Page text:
|Locke and Jack look down the Hatch in an iconic shot.|
Lost's cliffhanger ending was a barnstorming climax, pulling off one of Lost's irresistible hooks and carrying the series to new heights. As the death and despair was contrasted with a few moments of happy relief, our intrepid heroes were presented with a bleak scenario that pushes us into the awesomeness of Season Two, with the questions being presented to us: what the fuck is down the Hatch, who was the beardy guy on the boat, and why does Josh Holloway's hairstyle keep changing?
The crew from the Black Rock were chased through the jungle by The Smoke Monster in his first visual appearance, and a conversation between Jack and Locke afterwards reveals just how much the latter has been taken by this island faith spiel. Despite Hurley's objections to blowing the hatch due to its serial code being The Numbers, they blow it up anyway. The raft found a boat with a beardy fisherman, but it turned out that they were The Others and they kidnap Walt, blowing up the Raft in the process. Sayid and Charlie get back Aaron (pronounced Air-on by Charlie for some fucking annoying reason) and Charlie begins his steep descent into dick-dom when he insults the clearly troubled Rousseau.
Walt's kidnap was mainly down to the fact that the producers had realised that Malcolm David Kelly was going through puberty, and that the amount of growth he'd undergone in a year or so wouldn't make sense in a series where fans can tell you what precise date each episode happened on. While it was devastating when put next to their recent reconciliation and I think that was done very well, this is the first step to what I would consider to be the wasting of both of these characters. Next season would continue to see decent development, but the only black member of the cast would then go on to become the hated traitor.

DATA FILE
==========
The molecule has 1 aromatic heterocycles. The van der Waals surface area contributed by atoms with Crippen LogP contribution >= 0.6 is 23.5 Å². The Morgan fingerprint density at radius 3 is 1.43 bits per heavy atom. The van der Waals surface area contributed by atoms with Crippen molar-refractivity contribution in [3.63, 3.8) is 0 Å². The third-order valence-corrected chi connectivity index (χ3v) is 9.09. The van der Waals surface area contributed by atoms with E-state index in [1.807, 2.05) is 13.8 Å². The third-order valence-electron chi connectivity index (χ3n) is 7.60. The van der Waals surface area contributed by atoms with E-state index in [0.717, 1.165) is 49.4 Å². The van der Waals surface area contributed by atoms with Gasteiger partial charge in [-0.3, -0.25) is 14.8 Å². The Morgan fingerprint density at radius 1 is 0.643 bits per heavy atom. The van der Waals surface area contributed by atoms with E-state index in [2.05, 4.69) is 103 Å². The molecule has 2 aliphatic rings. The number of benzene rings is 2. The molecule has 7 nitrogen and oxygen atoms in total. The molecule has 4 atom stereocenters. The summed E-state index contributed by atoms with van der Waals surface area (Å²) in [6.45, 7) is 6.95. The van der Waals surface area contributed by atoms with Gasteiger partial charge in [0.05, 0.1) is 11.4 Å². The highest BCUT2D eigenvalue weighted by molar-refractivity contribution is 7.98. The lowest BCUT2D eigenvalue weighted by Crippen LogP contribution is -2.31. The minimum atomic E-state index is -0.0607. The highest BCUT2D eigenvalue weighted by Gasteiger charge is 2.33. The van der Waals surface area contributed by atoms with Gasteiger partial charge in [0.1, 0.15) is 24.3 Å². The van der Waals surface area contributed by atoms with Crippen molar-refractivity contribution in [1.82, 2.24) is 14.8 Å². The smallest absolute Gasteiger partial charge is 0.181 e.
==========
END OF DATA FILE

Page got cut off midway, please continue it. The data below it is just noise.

|Beardy Guy (Or Tom as I know him) comes to steal Walt.|
And thus this 25 week trek comes to a close, as we leave the show on an uncertain note in its plotting and a very confident note in its quality, as the show promises to develop in ways the early audiences in 2004 couldn't possibly have imagined. As a finale, the episode and the two preceeding it summed up the first season like nothing else, and while it didn't answer our core mysteries, it didn't need to. This first season has been absolutely smashing, and I really can't wait to get started on the second at the start of 2014!
NEXT WEEK: CHRISTMAS! Matt Smith drops out and some other person (I'm writing this from June, remember, oh, I do hope it's not a skinny white male again...) is gonna replace him. Funtimes.